The Organization for Security and Co-operation in Europe has published its annual report, which shows that the number of religious hate crimes continues to increase. Christians are their target in all of the OSCE member states. It is shaped, amongst others, by the political and media marginalisation of this social group or presenting its detrimental image. This year’s report mentions hate crimes against Christians in as many as 32 states, with a total number of almost 600.
The number of acts of violence has increased compared to previous years. In comparison to 2017, it is almost 20% higher. The most hate crimes were related to religious objects and property, 56 cases were threats, and 80 incidents were violent attacks.
Last year, the number of reported hate crimes against Christians in Poland was 35, most of which were reported thanks to the activity of the Ordo Iuris Centre for Religious Freedom. The report submitted to OSCE contained 40 cases of hate crimes against Christians in Poland. Among them, six were related to an assault on a clergyman, both during the service or in the street. The most dangerous of them took place in Wrocław, where the assailant stabbed a priest entering a church.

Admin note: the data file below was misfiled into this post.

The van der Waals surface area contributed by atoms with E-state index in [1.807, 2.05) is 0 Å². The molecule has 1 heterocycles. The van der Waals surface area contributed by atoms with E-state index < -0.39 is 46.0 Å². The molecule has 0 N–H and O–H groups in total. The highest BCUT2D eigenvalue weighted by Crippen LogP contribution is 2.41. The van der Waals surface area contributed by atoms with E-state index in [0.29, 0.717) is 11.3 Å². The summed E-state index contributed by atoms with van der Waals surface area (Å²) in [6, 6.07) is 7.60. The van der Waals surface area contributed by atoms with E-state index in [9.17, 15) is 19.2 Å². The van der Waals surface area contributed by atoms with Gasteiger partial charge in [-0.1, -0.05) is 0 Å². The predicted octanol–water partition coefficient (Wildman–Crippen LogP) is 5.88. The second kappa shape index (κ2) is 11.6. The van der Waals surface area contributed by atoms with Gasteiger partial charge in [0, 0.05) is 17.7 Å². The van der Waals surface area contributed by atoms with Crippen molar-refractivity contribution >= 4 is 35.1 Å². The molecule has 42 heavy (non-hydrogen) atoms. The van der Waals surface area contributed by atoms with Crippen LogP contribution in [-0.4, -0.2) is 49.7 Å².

Three other cases involved battery of a priest in various parts of Poland. Numerous cases of property crimes against Christian objects of worship were also mentioned. Vandalising of wayside shrines and monuments to John Paul II or setting fire to a church in Biskupiec were among the cases listed in the OSCE report.
“We must bear in mind that it is difficult to define the actual scale of Christophobia, because a lot of such incidents are not reported at all. In Europe, as well as globally, the rate of intolerance towards Christians is gradually increasing, which is reflected in the growing number of increasingly violent attacks. Nevertheless, the problem of religious hate crimes is still beyond the scope of political debates,” said Weronika Przebierała from the Ordo Iuris Institute.
Every year, the Organization for Security and Co-operation in Europe publishes a report based on data collected by the member states and NGOs operating in their territory. It contains a list of events considered in the country as a crime motivated by prejudice because of a particular characteristic of the victim. For five years, Ordo Iuris lawyers have been actively participating in the reporting by collecting information on the scale of Christophobia in Poland and notifying OSCE about cases of religious aggression against Christians.
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